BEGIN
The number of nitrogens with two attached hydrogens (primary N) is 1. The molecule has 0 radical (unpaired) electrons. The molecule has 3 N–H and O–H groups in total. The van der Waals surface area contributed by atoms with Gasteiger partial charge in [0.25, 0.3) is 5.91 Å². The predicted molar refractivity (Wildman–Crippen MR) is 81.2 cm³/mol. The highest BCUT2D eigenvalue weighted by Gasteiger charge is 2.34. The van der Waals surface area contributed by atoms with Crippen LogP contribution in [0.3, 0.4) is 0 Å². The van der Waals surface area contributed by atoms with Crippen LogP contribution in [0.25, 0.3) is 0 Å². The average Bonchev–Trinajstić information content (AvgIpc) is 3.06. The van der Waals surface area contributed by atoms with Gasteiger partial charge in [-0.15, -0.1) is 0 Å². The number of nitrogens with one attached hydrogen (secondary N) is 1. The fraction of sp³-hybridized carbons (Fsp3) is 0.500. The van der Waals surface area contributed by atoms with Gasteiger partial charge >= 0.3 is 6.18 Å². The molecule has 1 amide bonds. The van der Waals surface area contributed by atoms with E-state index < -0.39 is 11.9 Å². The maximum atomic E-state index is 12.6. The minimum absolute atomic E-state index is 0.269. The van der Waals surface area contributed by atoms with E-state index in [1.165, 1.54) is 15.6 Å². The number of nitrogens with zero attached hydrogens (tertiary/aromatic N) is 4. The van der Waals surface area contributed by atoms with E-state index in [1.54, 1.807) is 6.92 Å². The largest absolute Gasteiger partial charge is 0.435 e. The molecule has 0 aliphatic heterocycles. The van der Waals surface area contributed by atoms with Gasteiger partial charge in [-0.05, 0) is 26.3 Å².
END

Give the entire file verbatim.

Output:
The number of nitrogens with two attached hydrogens (primary N) is 1. The molecule has 0 radical (unpaired) electrons. The molecule has 3 N–H and O–H groups in total. The van der Waals surface area contributed by atoms with Gasteiger partial charge in [0.25, 0.3) is 5.91 Å². The predicted molar refractivity (Wildman–Crippen MR) is 81.2 cm³/mol. The highest BCUT2D eigenvalue weighted by Gasteiger charge is 2.34. The van der Waals surface area contributed by atoms with Crippen LogP contribution in [0.3, 0.4) is 0 Å². The van der Waals surface area contributed by atoms with Crippen LogP contribution in [0.25, 0.3) is 0 Å². The average Bonchev–Trinajstić information content (AvgIpc) is 3.06. The van der Waals surface area contributed by atoms with Gasteiger partial charge in [-0.15, -0.1) is 0 Å². The number of nitrogens with one attached hydrogen (secondary N) is 1. The fraction of sp³-hybridized carbons (Fsp3) is 0.500. The van der Waals surface area contributed by atoms with Gasteiger partial charge >= 0.3 is 6.18 Å². The molecule has 1 amide bonds. The van der Waals surface area contributed by atoms with E-state index < -0.39 is 11.9 Å². The maximum atomic E-state index is 12.6. The minimum absolute atomic E-state index is 0.269. The van der Waals surface area contributed by atoms with E-state index in [1.165, 1.54) is 15.6 Å². The number of nitrogens with zero attached hydrogens (tertiary/aromatic N) is 4. The van der Waals surface area contributed by atoms with E-state index in [1.54, 1.807) is 6.92 Å². The largest absolute Gasteiger partial charge is 0.435 e. The molecule has 0 aliphatic heterocycles. The van der Waals surface area contributed by atoms with Gasteiger partial charge in [-0.05, 0) is 26.3 Å².